Apple is much bigger than one man. In fact, Apple continued to enjoy a wide user base and popularity during the time between Steve Jobs ouster and his eventual return. Although Jobs is a unique technology visionary, runs Apple in a very hands-on fashion, and is, in fact, the public face of the corporation, it would be a mistake to think that he is the only one keeping it going.

Steve’s recent health problems have not come suddenly, nor have they been a big surprise.

Steve Jobs has been suffering from health issues for a number of years now. Being the forward-thinking guy he is, Jobs has certainly not overlooked the fact that he will not be around forever. Steve Jobs knows what it takes to succeed in business and has surrounded himself with an excellent team of very talented people. He has been careful to groom Tim Cook as his right-hand man, making sure that there will be someone available to maintain operations of the company if he should ever have to leave.

Apple has an incredible management team consisting of Steve Jobs, Tim Cook, Peter Oppenheimer, Phil Schiller, Jonathan Ive, Ron Johnson, Sina Tamaddon, Bertrand Serlet, Scott Forstall and Bob Mansfield. Ive, who has been with Apple since 1992 has been the Senior Vice President of Industrial Design since 1997.

Steve Jobs has been gone from Apple before.

It is easy to forget that Steve Jobs has not always been with Apple. He was ousted from the company in 1985, just one year after the introduction of the Macintosh, and did not return until 1997, over 10 years later.

During that time, Apple was not stagnant, either. The company introduced many innovative products, such as the Newton, a groundbreaking handheld computer; the PowerBook, which established the modern ergonomic layout and form factor of the laptop computer; System 7, a major advance in operating systems; the PowerPC processor, a new computing architecture using Motorola and IBM hardware; and TrueType font technology, an open standard for fonts that greatly simplified font management.

Sure, Apple has had some missteps during that time, but it would be a mistake to think that everything Steve Jobs touches has turned to gold either; the Xserve has been discontinued, the Macintosh Cube flopped and the Apple TV has yet to really take off.

Apple has an incredible momentum going with the Mac, iTunes, the iPod, the iPhone and now the iPad.

Apple enjoys millions of loyal customers and users. Apple store openings often draw crowds of thousands, some of whom wait in line for as long as a day before the opening, and some of whom even fly in from other countries for the event. The cube-shaped store on Fifth Avenue in New York drew crowds half a mile long for its grand opening; some of the visitors even took the opportunity to propose marriage at the event. Mac users have been fiercely loyal to their machine because of the ease of use of the operating system and applications and the industrial design of the devices themselves.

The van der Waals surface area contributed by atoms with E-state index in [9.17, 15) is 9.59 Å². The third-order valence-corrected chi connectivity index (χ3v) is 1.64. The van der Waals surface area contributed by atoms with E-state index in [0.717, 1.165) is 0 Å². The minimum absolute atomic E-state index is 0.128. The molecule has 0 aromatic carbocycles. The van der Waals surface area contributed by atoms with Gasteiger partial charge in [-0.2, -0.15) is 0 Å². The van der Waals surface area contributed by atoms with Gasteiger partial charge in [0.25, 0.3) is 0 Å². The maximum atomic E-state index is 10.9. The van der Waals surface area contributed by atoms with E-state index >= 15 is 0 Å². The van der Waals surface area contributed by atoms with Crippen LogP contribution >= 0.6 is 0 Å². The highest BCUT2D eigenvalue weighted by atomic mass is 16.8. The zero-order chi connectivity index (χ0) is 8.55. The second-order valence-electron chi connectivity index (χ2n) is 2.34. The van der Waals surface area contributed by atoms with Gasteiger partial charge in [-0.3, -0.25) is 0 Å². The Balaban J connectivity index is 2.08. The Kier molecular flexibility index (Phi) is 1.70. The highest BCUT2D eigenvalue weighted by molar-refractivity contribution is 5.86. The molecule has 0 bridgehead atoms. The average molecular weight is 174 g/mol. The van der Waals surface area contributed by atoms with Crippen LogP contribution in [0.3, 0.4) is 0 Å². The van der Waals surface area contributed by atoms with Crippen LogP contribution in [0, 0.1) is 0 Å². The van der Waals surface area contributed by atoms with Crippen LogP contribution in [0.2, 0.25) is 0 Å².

Mac users are intensely loyal.

The Macintosh has enjoyed a “halo effect,” as users of the iPod, iPhone and other Mac products have been inspired to try Apple’s other offerings, including its desktop computers. This means that the Mac user base has been growing over the past several years. The loyalty of Mac users has inspired the phrase “Cult of Macintosh.” Users of Macs and Apple’s other products love their devices because of Apple’s innovative industrial design, software made to be easy to use from the ground up, advanced operating system, award-winning support, compatibility with PCs and third-party hardware, ability to work with Microsoft Office and other PC files, and non-susceptibility to PC viruses.

In short, Apple has a public image, brand loyalty, reputation for innovation and user base that would make most of the world’s biggest corporations green with envy. No matter what may happen in the future, one thing is certain: Apple’s future as a technology leader is secured.

You might get the impression that the Mac is the forgotten stepchild of the Internet marketing industry. But did you know that some of the top names in Internet Marketing use Macs? Get a FREE 75-page ebook that covers everything you need to know about running your Internet business using a Mac, iPhone and iPad here: http://internetmacmarketing.com/10tools.html

The Mac Aqua GUI

The Macintosh, commonly known as the Mac, is a range of personal computers developed by Apple Inc. The Graphical User Interface (GUI) of the Mac’s Operating System version 10.4 is referred to as Aqua. It is the successor of Platinum which was used in Mac version 8 and 9. As is suggested by the names, Aqua GUI is based on the theme of water. It makes use of droplet-like-elements and also avails of reflective and translucent effects. In the words of Steve Jobs, co-founder and CEO of Apple Inc., “One of the design goals (of Aqua GUI) was when you saw it, you wanted to lick it”.